It might not come as a surprise that the one person in my life whose life lessons have been the most influential is Jesus of Nazareth. An unknown author, wrote this which speaks to one particular way Jesus moves us from student to teacher. It found in The Epistle to the Hebrews 4:14-16.
When I finally decided to give in to my call to ministry, my dad suggested I speak with my childhood pastor, Bob Walkup. I hadn’t spoken to him in years, but boy am I glad I called. Because Bob said something that has stuck with me ever since. In his soft-spoken southern voice, he said, “Ian, you’ve always been a minister.” It wasn’t until I was thinking about this passage, that I fully grasped what Bob meant.
Although this priestly description in Hebrews is about Jesus, it also speaks to who we are as his students, his disciples. More than students, we are called to teach others about God’s redeeming love. Which means we are all called to be ministers.
I bet that’s the last word you’d use to describe yourself. I hold a theology degree and ordination papers, and even I hesitate to call myself that because of the negative connotations attached to it. And lets honest, there are times when I barely understand my own faith muchless know how to manage others. I constantly wonder why God wants someone like me to teach the world about love, especially God’s love? Who am I? What do I know?
After decades of trying to figure it out, I’ve come to this conclusion: God uses our brokenness and failures to minister to the world. I mean that’s what God does; uses foolishness and weakness to humble the wise and strong. The cross and resurrection say it all.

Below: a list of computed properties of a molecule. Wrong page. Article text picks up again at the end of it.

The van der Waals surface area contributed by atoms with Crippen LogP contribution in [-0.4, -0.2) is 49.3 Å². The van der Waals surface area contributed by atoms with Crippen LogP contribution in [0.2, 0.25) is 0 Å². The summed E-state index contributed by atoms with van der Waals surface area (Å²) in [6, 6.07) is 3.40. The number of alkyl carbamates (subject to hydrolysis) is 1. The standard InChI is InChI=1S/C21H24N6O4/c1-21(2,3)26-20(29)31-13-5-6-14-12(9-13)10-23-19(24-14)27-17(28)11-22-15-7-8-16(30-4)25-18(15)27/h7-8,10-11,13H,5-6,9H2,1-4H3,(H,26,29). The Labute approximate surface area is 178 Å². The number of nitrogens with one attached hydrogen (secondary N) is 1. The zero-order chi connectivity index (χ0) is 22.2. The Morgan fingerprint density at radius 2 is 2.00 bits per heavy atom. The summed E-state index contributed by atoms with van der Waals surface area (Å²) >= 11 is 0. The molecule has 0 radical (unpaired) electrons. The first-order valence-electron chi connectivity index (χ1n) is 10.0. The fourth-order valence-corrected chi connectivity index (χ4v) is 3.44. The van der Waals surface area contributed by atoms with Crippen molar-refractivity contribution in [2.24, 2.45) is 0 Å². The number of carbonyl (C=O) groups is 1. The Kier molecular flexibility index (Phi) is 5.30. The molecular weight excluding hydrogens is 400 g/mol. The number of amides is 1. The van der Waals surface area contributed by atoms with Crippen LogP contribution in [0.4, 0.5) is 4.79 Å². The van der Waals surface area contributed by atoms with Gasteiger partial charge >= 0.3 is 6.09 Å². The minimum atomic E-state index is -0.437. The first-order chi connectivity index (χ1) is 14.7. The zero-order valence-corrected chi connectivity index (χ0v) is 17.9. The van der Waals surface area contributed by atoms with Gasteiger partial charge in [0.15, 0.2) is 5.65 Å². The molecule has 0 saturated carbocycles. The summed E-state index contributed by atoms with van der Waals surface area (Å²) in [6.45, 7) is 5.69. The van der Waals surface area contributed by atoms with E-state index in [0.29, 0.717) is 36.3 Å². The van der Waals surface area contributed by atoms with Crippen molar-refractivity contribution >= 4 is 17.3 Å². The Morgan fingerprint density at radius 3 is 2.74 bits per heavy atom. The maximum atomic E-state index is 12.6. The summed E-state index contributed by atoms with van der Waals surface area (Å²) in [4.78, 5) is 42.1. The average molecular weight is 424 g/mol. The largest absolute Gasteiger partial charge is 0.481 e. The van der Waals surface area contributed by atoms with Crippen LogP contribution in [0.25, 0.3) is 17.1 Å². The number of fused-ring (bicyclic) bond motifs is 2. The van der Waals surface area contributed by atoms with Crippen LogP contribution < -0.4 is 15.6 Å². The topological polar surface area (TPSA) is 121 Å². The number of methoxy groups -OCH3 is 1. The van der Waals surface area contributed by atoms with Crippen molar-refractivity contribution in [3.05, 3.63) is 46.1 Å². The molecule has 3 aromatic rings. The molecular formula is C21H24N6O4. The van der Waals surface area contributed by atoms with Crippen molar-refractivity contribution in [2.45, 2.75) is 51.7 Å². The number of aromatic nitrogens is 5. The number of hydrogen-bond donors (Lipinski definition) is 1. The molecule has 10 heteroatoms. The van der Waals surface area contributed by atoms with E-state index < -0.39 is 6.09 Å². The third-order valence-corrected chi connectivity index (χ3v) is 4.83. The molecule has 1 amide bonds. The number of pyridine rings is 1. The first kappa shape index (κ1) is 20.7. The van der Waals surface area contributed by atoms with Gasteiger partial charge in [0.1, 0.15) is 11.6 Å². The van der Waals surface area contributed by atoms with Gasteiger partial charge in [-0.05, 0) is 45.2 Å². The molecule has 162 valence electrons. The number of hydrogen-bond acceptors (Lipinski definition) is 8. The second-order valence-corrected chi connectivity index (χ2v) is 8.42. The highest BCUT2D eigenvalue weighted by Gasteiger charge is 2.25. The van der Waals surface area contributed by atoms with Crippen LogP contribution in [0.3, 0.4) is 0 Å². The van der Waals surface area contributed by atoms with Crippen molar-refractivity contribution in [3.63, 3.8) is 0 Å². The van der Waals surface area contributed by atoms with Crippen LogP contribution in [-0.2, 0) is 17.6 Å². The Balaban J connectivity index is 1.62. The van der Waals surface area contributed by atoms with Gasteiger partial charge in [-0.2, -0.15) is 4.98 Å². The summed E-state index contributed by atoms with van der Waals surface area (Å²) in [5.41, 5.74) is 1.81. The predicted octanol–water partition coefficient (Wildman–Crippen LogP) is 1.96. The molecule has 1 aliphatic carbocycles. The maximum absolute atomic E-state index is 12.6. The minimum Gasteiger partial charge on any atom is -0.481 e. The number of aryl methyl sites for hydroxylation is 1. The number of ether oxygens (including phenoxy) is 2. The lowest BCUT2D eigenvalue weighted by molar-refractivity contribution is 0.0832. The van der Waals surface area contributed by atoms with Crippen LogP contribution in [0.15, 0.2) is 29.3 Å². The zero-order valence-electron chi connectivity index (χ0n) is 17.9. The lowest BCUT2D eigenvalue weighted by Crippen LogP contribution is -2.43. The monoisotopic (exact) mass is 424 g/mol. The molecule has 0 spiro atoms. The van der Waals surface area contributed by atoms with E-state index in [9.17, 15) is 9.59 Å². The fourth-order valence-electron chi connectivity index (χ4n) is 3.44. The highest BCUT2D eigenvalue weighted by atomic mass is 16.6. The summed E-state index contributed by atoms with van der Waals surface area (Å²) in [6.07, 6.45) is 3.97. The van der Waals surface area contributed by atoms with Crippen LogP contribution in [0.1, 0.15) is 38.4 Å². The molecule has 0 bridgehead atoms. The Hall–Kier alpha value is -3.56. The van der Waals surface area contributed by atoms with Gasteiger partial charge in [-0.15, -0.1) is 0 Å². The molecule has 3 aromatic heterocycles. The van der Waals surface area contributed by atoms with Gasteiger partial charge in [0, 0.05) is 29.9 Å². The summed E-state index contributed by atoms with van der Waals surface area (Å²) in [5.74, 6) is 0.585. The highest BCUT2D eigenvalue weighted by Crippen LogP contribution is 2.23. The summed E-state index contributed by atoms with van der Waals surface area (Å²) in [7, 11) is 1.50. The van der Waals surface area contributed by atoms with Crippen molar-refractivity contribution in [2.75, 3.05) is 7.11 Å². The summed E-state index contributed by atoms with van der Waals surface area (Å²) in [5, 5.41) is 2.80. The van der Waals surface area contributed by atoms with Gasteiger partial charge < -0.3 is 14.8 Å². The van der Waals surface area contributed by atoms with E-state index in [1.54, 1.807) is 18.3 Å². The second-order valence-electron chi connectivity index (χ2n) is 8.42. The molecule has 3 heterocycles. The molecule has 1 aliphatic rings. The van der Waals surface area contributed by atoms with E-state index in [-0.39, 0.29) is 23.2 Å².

How you’ve learned to deal with addiction, pain, grief, rejection, or any other challenge you’ve faced, all speak to God’s redemptive work on your life. It might not be the prettiest or happiest way to go about it, but every story you’ve ever written, God will use to tell an even greater story. The redemption story of Christ Jesus, our High Priest.
Now, I used to hate the scar that cancer gave me. Most people don’t see it. But every time I looked in the mirror it just screamed at me - reminding and reprimanding me of my past. Then one day I was sitting with a person undergoing chemo. It was my first time meeting her. I didn’t really know how to begin. She looked beaten down and worn out from the brutal treatment to fight this ugly disease.
I guess I could have preached a bunch of platitudes that people often use because they think helps people feel better but really it only does the opposite. Instead I showed her my scar. And that seemed to do the trick. This beautiful ugly line would be the bridge between us.
We shared a common story, and quickly formed a close bond over it that allowed us to trust one another and minister to each other from our hearts and hurts. Now when I see this line across my neck, I no longer think about what I might have done to have caused it. Instead, I think of what God did to redeem it.
Whatever you’re experiencing, your story is a part of God’s great story. One we share with Jesus himself. By his own pain and suffering Jesus blessed our scars and ordained our stories.
Misfits, addicts, saints, and sinners alike are all called to be ministers, preaching and teaching God’s great love to the world.